“Keep the carbon in the ground,” is a regular chant from climate march protesters and campaigners. It is a launch pad to insisting on renewable energy sources to sustain our needs.
But with the desire from our Prime Minister to power all homes with offshore wind power by 2030, what are the trade offs for installing and relying upon sources of energy that are non-fossil fuel based?
Reports in June said that 47% of the UK’s energy in the first quarter of the year came from renewable energy. These are figures from the Department of Business, Energy and Industrial Strategy. Add in biomass and nuclear and the figure rose to 62% of our energy.
These figures were record levels, comparing favourably to the previous summer quarter of 39% and 52%.
Wind power generated 30% between January and March, notably high levels in February when there were two major storms.
The UK electricity grid running without coal for a couple of months (a total of 67 days) this summer has been well trumpeted.
The drive towards renewable energies – wind and solar – is because coal causes carbon emissions. And the aim under the Paris Agreement is to cut these so that global temperatures do not rise more then 1.5C by 2050.
According to the US Energy Information Administration: “Coal with a carbon content of 78% and a heating value of 14,000 Btu (British temperature unit) per pound emits about 204.3 pounds of carbon dioxide per million Btu when completely burned. Complete combustion of 1 short ton (2,000 pounds) of this coal will generate about 5,720 pounds (2.86 short tons) of carbon dioxide.”
Wind turbines, by comparison, produce nothing – after construction. One report estimates that coal is 90 times more carbon intensive than wind. The footprint of natural gas is 40 times larger.
Calculated over the expected lifetime of a wind turbine (20-25 years) and including the manufacturing, carbon emissions for turbines are less than 5% compared to coal. Constructing a wind turbine requires steel, which at present requires coal to make it. There are suggestions that hydrogen could be used instead. It is also estimated that construction costs of a wind turbine will be repaid within six to eight months, given the energy it generates.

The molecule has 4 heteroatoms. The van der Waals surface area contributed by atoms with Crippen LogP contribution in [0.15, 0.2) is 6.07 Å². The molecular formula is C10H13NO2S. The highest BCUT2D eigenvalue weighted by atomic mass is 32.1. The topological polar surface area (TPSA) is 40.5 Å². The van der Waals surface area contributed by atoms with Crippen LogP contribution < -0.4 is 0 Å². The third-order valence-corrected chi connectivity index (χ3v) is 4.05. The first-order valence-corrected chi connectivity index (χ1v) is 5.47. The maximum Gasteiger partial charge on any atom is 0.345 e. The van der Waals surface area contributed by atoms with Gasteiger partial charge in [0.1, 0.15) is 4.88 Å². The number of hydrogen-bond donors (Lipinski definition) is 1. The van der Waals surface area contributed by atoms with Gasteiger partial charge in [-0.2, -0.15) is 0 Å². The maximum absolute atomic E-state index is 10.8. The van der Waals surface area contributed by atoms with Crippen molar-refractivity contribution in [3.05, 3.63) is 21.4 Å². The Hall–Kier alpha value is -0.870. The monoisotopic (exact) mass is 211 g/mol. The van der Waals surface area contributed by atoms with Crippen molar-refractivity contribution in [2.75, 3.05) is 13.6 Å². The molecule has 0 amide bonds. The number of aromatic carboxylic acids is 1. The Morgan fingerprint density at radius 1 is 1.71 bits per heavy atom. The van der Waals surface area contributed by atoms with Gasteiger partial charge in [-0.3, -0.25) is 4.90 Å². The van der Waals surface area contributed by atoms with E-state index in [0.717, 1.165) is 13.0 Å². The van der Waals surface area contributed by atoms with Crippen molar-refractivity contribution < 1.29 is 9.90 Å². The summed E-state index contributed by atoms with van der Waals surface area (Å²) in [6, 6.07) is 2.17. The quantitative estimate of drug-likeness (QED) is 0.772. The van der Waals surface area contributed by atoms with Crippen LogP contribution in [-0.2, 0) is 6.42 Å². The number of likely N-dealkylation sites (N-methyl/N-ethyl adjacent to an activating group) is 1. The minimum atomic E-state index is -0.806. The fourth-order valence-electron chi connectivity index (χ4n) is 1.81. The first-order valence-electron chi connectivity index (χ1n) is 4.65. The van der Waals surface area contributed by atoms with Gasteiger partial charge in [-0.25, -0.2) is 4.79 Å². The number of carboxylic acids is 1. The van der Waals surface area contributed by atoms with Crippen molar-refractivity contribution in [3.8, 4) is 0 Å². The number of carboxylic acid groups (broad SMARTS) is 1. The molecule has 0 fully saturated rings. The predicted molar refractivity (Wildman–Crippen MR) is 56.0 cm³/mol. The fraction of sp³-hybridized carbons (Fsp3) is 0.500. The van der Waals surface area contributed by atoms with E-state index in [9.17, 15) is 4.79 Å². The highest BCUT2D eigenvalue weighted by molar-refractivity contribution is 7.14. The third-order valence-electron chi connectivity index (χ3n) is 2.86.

Conservationists worry about the costs to wildlife. When the Prime Minister made his pledge, stories that seabirds would be in danger were recycled. The RSPB said man had to find a way to work in harmony with nature.
In the same week, Power for People reported that their Adjournment Debate, about facilitating local groups running power companies, had a potentially record turnout among MPs. The group aims to see the introduction of the Local Electricity Bill, to spark a community energy revolution.
Onshore, obstacles to wind turbine farms include visual pollution. Little is recorded as to whether windmills of centuries past – which produced flour – had similar objections. The effects of carbon emissions are not so obvious to any NIMBYs as the essentials of making bread were four centuries ago.
Various reports suggest that birds can suffer as a result of wind turbines, on or off land. Puffin populations have halved in five years, the RSPB told the Telegraph. Wind turbines build offshore could be yet another threat, they said. Not the only threat, we must note. Pollution, climate change and over fishing of their prey were other factors. And the turbines threat was only a “could”.
Bats and other birds are known to not be able to avoid turbines. However, one solution is to build in sonic booms that sound when they come too close. On land, there are also concerns about the amount of noise they make. But, in wide open fields – or maybe next to motorways – the extra noise would be negligible to their surroundings.
Off-road wind farms would need roads – or at least tracks – to be build to them in order to maintain them, and to lay the cables to transport the energy. Careful use of land, or previously industrial land where coal mines have been, might be the best places, then.
Off shore, seabeds could be disturbed to lay the cables and dig the trenches for the turbines. This could impact nature’s food chain. Sites will have to be chosen carefully.
In conclusion, the human race does need to find a better way to source its energy. The wind that is all around us seems an obvious sources. Battery storage to harness the energy, rather than pay suppliers to turn it off, seems another solution. But we really will have to work closely with nature to ensure that the solution to one problem does not cause others.